Wednesday, October 8, 2008

Old school economics 101

It's hard to imagine the federal government's recently enacted $700 billion corporate welfare program offers a real rescue to our struggling economy. The government's solution operates on the premise that borrowing is the way in which problems are solved; it's spending money it does not have, and resorting to borrowing and printing more currency to do it. The swiftness with which this "corporate rescue" legislation passed Congress and signed into law by the President is indirect taxation without representation since most Americans do not approve of it. Enactment means higher taxes for generations to come.

In my opinion, it's no different than a drunk waking up with a hangover and solving the problem by having a morning drink to relieve his pain with the "drunk" being our economy. The "hangover" is our current financial crisis from years of fake economic prosperity fueled by sub-prime lending and people spending money they didn't have by borrowing. Finally, "solving the problem" is our federal government's deficit spending financed by more borrowing, saddling future generations of taxpayers with the responsibility to service the debt.

Just like a drunk who finally hits rock bottom and decides to change for the good with a lifetime of sobriety, our drunken economy needs to quit being intoxicated with borrowing as the means by which the good life is pursued. It needs to hit rock bottom with a recession or depression if needed as painful as it may be, then commit to financial sobriety economic principles, those that pave the way for real and sustained economic prosperity by stimulating productivity and personal savings with less government just like the "good old days".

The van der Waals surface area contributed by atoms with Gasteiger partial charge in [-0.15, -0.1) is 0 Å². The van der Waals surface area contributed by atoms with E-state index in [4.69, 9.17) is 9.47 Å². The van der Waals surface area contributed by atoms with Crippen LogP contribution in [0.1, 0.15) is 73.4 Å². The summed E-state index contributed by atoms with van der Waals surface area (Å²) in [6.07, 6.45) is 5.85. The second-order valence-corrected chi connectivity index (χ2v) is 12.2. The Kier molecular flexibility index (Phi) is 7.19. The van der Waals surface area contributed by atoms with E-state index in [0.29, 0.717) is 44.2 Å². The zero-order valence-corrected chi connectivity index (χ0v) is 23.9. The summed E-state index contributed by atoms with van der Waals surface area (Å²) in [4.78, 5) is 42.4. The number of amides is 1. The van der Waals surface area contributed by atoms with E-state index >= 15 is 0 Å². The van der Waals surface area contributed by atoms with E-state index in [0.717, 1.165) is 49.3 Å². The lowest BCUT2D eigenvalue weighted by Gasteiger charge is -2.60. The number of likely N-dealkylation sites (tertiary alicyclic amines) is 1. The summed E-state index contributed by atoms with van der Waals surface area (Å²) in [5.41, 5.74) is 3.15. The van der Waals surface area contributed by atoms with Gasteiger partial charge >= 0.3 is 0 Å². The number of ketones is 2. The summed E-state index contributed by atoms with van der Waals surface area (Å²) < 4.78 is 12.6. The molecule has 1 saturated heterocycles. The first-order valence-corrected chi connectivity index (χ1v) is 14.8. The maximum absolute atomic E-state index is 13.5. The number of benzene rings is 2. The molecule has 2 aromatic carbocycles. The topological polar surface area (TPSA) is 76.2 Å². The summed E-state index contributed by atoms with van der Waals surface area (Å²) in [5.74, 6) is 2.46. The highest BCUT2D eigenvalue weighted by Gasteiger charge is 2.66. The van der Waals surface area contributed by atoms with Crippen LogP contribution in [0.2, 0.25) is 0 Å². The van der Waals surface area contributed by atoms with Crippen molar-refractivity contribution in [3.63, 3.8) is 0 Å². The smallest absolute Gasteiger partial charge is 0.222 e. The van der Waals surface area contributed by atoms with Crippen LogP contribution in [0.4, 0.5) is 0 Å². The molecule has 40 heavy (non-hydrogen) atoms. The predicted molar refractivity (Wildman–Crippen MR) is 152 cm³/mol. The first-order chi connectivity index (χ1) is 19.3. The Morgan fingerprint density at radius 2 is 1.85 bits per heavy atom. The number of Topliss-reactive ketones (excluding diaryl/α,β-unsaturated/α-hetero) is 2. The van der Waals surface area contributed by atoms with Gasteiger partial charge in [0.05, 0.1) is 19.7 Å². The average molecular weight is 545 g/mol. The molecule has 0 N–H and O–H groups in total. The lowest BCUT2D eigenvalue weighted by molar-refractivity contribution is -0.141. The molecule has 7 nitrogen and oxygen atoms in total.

I'm disappointed that our current political leaders and both major party Presidential and Vice Presidential candidates have lacked the courage to also point the blame finger at borrowers who obtained loans by overstating their income on loan applications, using the loan proceeds to buy overpriced homes, then defaulted on those loans when the going got tough. It's a safer soundbite to blame the financial institutions that made those loans.

If tightening credit markets makes borrowing more difficult so that only those with excellent credit qualify, then so be it. Isn't that the way it should be, just like the "old days"? The old days when people saved for major purchases and bought only when the cash was in hand.

That's how our parents and their parents did it generations ago, and that's what I learned as a kid and young man growing up. There's nothing fancy about it, just good old school economics 101.

Pax Domini sit semper vobiscum

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